ALA (American Library Association) is celebrating Banned Books Week is an annual celebration of FREEDOM TO READ this September 25−October 2, 2010.
Intellectual freedom—the freedom to access information and express ideas, even if the information and ideas might be considered unorthodox or unpopular—provides the foundation for Banned Books Week. BBW stresses the importance of ensuring the availability of unorthodox or unpopular viewpoints for all who wish to read and access them.
I never had chance to read many books as I wanted when I was a kid because more of the books I wanted are banned by my parents. Take for example the Harry Potter series by J.K. Rowling, my mother often tells me that never ever read the books for it has a negative influence on children like me and that witchcraft and magic are works of the devil [also mentioned in the Holy Bible] and so on. So the entire 10 years of my childhood is focused on reading Sweet Valley series and missed a lot of Harry Potter books [which all of my friends are going gaga for]. Until now, it’s still banned in our house. But I managed to read the books 1-4 and in lieu of this celebrated event, I am now reading Harry Potter and the Order of the Phoenix.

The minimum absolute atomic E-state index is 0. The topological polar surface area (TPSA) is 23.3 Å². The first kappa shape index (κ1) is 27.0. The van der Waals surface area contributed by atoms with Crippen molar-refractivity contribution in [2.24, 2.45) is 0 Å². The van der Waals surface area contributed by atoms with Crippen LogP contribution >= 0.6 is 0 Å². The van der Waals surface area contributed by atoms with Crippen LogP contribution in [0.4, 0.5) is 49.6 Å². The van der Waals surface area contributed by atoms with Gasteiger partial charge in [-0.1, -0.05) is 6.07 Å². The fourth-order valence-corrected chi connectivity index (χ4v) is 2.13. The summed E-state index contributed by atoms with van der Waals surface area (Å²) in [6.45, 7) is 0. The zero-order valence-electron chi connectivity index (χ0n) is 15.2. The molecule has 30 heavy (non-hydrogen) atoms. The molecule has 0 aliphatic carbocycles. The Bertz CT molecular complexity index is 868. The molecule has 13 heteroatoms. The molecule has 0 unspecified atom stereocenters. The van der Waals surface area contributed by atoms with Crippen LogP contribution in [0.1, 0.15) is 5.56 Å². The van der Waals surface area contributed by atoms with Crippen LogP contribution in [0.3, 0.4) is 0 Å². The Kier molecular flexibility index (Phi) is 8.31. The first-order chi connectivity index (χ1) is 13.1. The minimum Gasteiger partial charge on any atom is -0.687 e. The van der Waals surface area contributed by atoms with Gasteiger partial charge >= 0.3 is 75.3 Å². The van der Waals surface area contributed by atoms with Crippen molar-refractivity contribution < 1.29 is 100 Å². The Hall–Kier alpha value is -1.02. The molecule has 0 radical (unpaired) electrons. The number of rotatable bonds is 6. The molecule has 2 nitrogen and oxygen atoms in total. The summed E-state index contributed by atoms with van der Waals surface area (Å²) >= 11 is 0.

For years of reading, I never knew [yes, I’m ignorant like that] that I’ve read and own a couple of Banned Books listed by the ALA! Like the Catcher in the Rye by J.D. Salinger, To Kill a Mockingbird by Harper Lee, Lord of the Flies by William Golding, Fountainhead by Ayn Rand, Bridge to Terabithia, by Katherine Paterson, Charlotte’s Web by E.B. White, The Lovely Bones by Alice Sebold, Harry Potter series by J.K. Rowling, Witches by Roald Dahl and even Captain Underpants series by Dav Pilkey are banned too!
Happy reading, guys!